Simple ways to be organised (I promise it’s not as stressful as you think)

I love the feeling of organising, but struggle to actually stay organised! I love making it seem as though I’m organised; I trick my brain by going out and buying a diary, organising my wardrobe, sorting out my study nook. But let’s be real here, that’s not actually being organised. That’s planning how to be organised. Oh man, am I good at planning to be organised! Being organised is a day-to-day task. It’s knowing what you’re doing and if you have enough time to do it. It’s putting all that planning into practice. Every. Damn. Day.

I’m pretty sure the number one reason for people not achieving their goals is ‘not having enough time’. (That’s not a fact-based statement, buuuuut I’m pretty confident it’s true!)

I am a shocker for saying ‘I just don’t have enough time’. In reality, there is a reason I’m saying that and it has a lot to do with self-doubt and being scared of failing (which I only made sense of because of the wonderful Sam Brown from Smart Twenties) but we’ll save that discussion for another time. Anyway, the truth is, I have plenty of time to follow my dreams. So, the first thing I did was work out how much time I have to do the things I want to do. I sat down and calculated how much extra time I have during the working week if I woke up when I said I would and put aside three hours a night after work. The total was 17.5 hours! A week! Not including weekends. This number alone blew my mind. No more ‘I don’t have enough time’ more ‘I must organise my time better’.

Now for anyone trying to achieve multiple things at once, the next thing I did was work out a schedule for each day. I’m studying, reading and writing, working on my personal development and maintaining a full time job and social life and these things are all going to contribute to my business or mental health so I didn’t want to neglect one when they are all equally as important. Instead of trying to fit all of these things into each day, I’ve scheduled my week to focus on one ‘topic’ a day. For example, Mondays are for writing. Tuesdays are for studying. Fridays are my night off to spend with family or friends. You get the point. Don’t try to fit it all in each night. You’ll drown yourself in work and it’ll result in you just feeling overwhelmed and working a little bit on each thing instead of dedicating a chunk of time to really focus on one thing.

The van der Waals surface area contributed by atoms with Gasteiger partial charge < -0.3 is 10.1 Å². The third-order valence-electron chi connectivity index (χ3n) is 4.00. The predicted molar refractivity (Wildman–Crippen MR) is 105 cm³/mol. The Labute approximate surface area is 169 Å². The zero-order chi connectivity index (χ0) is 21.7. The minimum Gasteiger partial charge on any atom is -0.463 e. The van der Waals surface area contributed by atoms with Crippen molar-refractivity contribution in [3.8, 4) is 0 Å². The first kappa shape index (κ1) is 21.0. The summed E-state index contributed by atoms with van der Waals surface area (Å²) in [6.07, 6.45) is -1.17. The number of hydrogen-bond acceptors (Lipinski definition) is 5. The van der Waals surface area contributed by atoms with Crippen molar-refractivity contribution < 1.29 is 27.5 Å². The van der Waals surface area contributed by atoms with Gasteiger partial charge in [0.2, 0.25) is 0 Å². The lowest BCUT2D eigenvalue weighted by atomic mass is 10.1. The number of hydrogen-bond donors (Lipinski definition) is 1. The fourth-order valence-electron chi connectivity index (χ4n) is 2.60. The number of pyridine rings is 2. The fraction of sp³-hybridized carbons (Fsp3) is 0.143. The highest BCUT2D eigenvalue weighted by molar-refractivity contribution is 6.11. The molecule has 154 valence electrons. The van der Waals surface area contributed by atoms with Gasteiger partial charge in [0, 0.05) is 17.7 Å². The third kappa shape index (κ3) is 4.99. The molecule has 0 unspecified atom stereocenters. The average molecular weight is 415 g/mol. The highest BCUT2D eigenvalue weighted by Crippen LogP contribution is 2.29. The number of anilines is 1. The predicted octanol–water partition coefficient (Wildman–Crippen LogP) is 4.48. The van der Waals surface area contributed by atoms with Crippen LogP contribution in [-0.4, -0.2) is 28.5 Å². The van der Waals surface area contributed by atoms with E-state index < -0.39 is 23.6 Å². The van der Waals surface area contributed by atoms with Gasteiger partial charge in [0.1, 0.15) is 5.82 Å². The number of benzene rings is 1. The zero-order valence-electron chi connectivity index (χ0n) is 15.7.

Another common thing you hear people say is ‘I just have too much to do’ when what they really mean is, ‘I can’t work out which thing is more important to do so I’ll just do nothing’. Sound familiar? I thought so. I used to hear myself saying the exact same thing but not so much anymore. A brilliant technique I learnt from Sarah Knight’s ‘Get Your Shit Together’ is to have a to-do and a must-do list. Use your to-do list to write down everything you need to do. And then go through your to-do list and ask yourself for each thing you’ve written down ‘does this need to be done today or can it be done tomorrow, or next week? What is the deadline for this?’ For each thing you say ‘it needs to be done today’, write it on your must-do list. Now, only work from your must-do list for that day. I promise it’ll stop you from feeling so inundated with urgent work and you’ll learn to prioritise.

And buy a planner! You need somewhere to write down your schedule and your lists, just don’t spend too much time in the planning phase, okay?

Go forth and organise, my lovelies.

Nat xx

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